By Delon Shurtz on May 15, 2021.
The Crown and defence in a drug smuggling case are miles apart when it comes to sentencing a Calgary man who was found guilty in March following a week-long trial in Lethbridge Court of Queen’s Bench.
Calgary lawyer Sean Fagan is seeking a seven-year prison term for his client, Bradley Michael Gaudrault, while Crown prosecutors Kent Brown and Domenic Puglia have recommended a sentence of 12-15 years.
Brown pointed out Thursday during a sentencing hearing in Calgary that the Alberta Court of Appeal has ruled that a sentence of 10-12 years is appropriate for importation cases where a guilty plea has been offered. Defence counsel, Brown suggested, is ignoring the appeal court’s ruling, and pointed out not only did Gaudrault choose to stand trial rather than plead guilty, there are no mitigating factors to warrant a sentence in the range defence has recommended.
Brown reminded the judge that Gaudrault was caught with 31 kilograms of cocaine, which, when broken down for street sales, would provide 1,000 daily doses for an entire month.
After deliberating for less than three hours, a jury found Gaudrault guilty of drug smuggling and drug possession for the purpose of trafficking following his trial in March.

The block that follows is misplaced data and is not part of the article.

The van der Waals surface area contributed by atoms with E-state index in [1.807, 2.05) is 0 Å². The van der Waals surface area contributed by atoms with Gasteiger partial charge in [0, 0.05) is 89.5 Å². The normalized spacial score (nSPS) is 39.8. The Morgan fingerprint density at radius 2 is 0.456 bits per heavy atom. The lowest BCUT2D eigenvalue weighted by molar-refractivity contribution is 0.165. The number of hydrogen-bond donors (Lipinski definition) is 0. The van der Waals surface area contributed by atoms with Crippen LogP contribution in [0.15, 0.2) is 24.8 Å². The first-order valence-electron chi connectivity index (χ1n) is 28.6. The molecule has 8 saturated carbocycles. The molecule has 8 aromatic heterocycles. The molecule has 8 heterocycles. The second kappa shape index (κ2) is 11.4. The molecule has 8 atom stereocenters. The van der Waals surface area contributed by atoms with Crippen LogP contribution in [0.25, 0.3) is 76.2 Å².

Gaudrault was arrested and charged March 17, 2018 after he was caught at the Carway border with 31 bricks of cocaine. That amount, border officials announced following Gaudrault’s arrest, was the largest seizure of drugs to date at the Carway Port of Entry, and worth between $1.4 million and $3.1 million, or more, depending on how it was mixed, cut and sold.
Border officers examined Gaudrault’s SUV and discovered a steel compartment under a panel. The compartment was locked from the inside and connected to the vehicle’s electrical system, and could only be opened by pressing a sequence of buttons on the vehicle’s console.
Officers drilled through the compartment and discovered white powder inside. A search of the vehicle revealed the one-kg bricks of cocaine.
Calgary lawyer Sean Fagan did not call any evidence and did not put Gaudrault on the stand, but said after the trial he believed the Crown failed to prove his client knew there were drugs in the vehicle.
Calgary lawyer Rosie Murphy, who appeared for Fagan at the sentencing hearing Thursday, told Madam Justice Kristine Eidsvik that Gaudrault was a one-time offender, whose crime was fuelled, not by greed, but by his own addiction to cocaine. Murphy suggested a seven-year sentence would satisfy the sentencing principles of denunciation and deterrence, and added Gaudrault was a good prospect for rehabilitation.
Murphy pointed out Gaudrault was raised by parents who had significant problems of their own, which took priority over raising their son. His mother suffered from mental health issues, as well as gambling and drug addictions, and she ultimately committed suicide.
“It’s pretty evident from his background that he didn’t stand much of a chance,” Murphy said.
Reading from a letter he had written, Gaudrault saidÂ his life has improved since the offence and he has stopped using cocaine.Â He also said he understood the seriousness of the crime and is thankful the drugs never reached their destination.
Justice Eidsvik has reserved her decision until June 9.
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